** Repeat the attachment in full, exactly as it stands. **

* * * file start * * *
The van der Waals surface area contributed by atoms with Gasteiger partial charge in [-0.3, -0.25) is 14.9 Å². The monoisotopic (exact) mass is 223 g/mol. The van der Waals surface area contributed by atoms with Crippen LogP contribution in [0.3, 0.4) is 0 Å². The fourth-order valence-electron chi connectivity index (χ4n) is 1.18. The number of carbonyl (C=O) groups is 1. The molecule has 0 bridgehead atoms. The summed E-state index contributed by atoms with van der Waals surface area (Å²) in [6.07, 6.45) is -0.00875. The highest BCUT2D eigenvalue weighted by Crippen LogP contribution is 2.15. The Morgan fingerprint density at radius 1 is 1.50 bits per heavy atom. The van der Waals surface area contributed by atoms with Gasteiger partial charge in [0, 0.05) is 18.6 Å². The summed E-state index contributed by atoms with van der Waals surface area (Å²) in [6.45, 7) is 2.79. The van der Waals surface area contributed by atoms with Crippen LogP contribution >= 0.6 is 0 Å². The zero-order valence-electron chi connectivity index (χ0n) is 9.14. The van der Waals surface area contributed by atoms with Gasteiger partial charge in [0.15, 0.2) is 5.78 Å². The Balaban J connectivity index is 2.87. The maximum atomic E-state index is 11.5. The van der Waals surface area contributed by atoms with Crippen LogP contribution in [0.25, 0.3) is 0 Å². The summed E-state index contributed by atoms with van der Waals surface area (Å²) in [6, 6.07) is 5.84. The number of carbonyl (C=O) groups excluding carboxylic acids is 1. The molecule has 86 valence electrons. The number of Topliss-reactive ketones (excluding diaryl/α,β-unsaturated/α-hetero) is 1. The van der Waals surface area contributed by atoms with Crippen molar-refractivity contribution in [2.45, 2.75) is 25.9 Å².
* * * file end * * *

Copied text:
The van der Waals surface area contributed by atoms with Gasteiger partial charge in [-0.3, -0.25) is 14.9 Å². The monoisotopic (exact) mass is 223 g/mol. The van der Waals surface area contributed by atoms with Crippen LogP contribution in [0.3, 0.4) is 0 Å². The fourth-order valence-electron chi connectivity index (χ4n) is 1.18. The number of carbonyl (C=O) groups is 1. The molecule has 0 bridgehead atoms. The summed E-state index contributed by atoms with van der Waals surface area (Å²) in [6.07, 6.45) is -0.00875. The highest BCUT2D eigenvalue weighted by Crippen LogP contribution is 2.15. The Morgan fingerprint density at radius 1 is 1.50 bits per heavy atom. The van der Waals surface area contributed by atoms with Gasteiger partial charge in [0, 0.05) is 18.6 Å². The summed E-state index contributed by atoms with van der Waals surface area (Å²) in [6.45, 7) is 2.79. The van der Waals surface area contributed by atoms with Crippen LogP contribution >= 0.6 is 0 Å². The zero-order valence-electron chi connectivity index (χ0n) is 9.14. The van der Waals surface area contributed by atoms with Gasteiger partial charge in [0.15, 0.2) is 5.78 Å². The Balaban J connectivity index is 2.87. The maximum atomic E-state index is 11.5. The van der Waals surface area contributed by atoms with Crippen LogP contribution in [0.25, 0.3) is 0 Å². The summed E-state index contributed by atoms with van der Waals surface area (Å²) in [6, 6.07) is 5.84. The number of carbonyl (C=O) groups excluding carboxylic acids is 1. The molecule has 86 valence electrons. The number of Topliss-reactive ketones (excluding diaryl/α,β-unsaturated/α-hetero) is 1. The van der Waals surface area contributed by atoms with Crippen molar-refractivity contribution in [2.45, 2.75) is 25.9 Å².